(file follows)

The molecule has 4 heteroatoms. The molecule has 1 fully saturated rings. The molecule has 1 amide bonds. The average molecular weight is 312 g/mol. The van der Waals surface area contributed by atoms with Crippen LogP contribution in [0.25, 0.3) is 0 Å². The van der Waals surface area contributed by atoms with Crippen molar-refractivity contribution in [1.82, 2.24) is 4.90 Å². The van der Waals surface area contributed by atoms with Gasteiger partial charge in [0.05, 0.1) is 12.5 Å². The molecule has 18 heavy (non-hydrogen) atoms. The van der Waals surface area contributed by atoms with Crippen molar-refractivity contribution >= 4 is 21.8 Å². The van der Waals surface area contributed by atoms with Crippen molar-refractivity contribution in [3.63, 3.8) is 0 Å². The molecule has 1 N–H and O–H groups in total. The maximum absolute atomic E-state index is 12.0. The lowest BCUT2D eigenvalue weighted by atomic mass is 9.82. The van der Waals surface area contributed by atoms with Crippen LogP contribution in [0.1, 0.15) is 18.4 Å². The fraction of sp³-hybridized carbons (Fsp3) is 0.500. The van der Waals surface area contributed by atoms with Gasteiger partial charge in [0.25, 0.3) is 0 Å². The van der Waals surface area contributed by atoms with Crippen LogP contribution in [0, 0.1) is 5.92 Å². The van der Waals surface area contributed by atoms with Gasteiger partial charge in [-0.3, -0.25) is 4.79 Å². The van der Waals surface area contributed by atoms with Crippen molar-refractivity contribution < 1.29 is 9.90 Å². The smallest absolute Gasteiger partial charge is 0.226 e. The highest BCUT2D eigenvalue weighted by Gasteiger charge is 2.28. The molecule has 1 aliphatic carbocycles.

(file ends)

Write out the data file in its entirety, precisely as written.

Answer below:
The molecule has 4 heteroatoms. The molecule has 1 fully saturated rings. The molecule has 1 amide bonds. The average molecular weight is 312 g/mol. The van der Waals surface area contributed by atoms with Crippen LogP contribution in [0.25, 0.3) is 0 Å². The van der Waals surface area contributed by atoms with Crippen molar-refractivity contribution in [1.82, 2.24) is 4.90 Å². The van der Waals surface area contributed by atoms with Gasteiger partial charge in [0.05, 0.1) is 12.5 Å². The molecule has 18 heavy (non-hydrogen) atoms. The van der Waals surface area contributed by atoms with Crippen molar-refractivity contribution >= 4 is 21.8 Å². The van der Waals surface area contributed by atoms with Crippen molar-refractivity contribution in [3.63, 3.8) is 0 Å². The molecule has 1 N–H and O–H groups in total. The maximum absolute atomic E-state index is 12.0. The lowest BCUT2D eigenvalue weighted by atomic mass is 9.82. The van der Waals surface area contributed by atoms with Crippen LogP contribution in [0.1, 0.15) is 18.4 Å². The fraction of sp³-hybridized carbons (Fsp3) is 0.500. The van der Waals surface area contributed by atoms with Gasteiger partial charge in [0.25, 0.3) is 0 Å². The van der Waals surface area contributed by atoms with Crippen LogP contribution in [0, 0.1) is 5.92 Å². The van der Waals surface area contributed by atoms with Gasteiger partial charge in [-0.3, -0.25) is 4.79 Å². The van der Waals surface area contributed by atoms with Crippen molar-refractivity contribution < 1.29 is 9.90 Å². The smallest absolute Gasteiger partial charge is 0.226 e. The highest BCUT2D eigenvalue weighted by Gasteiger charge is 2.28. The molecule has 1 aliphatic carbocycles.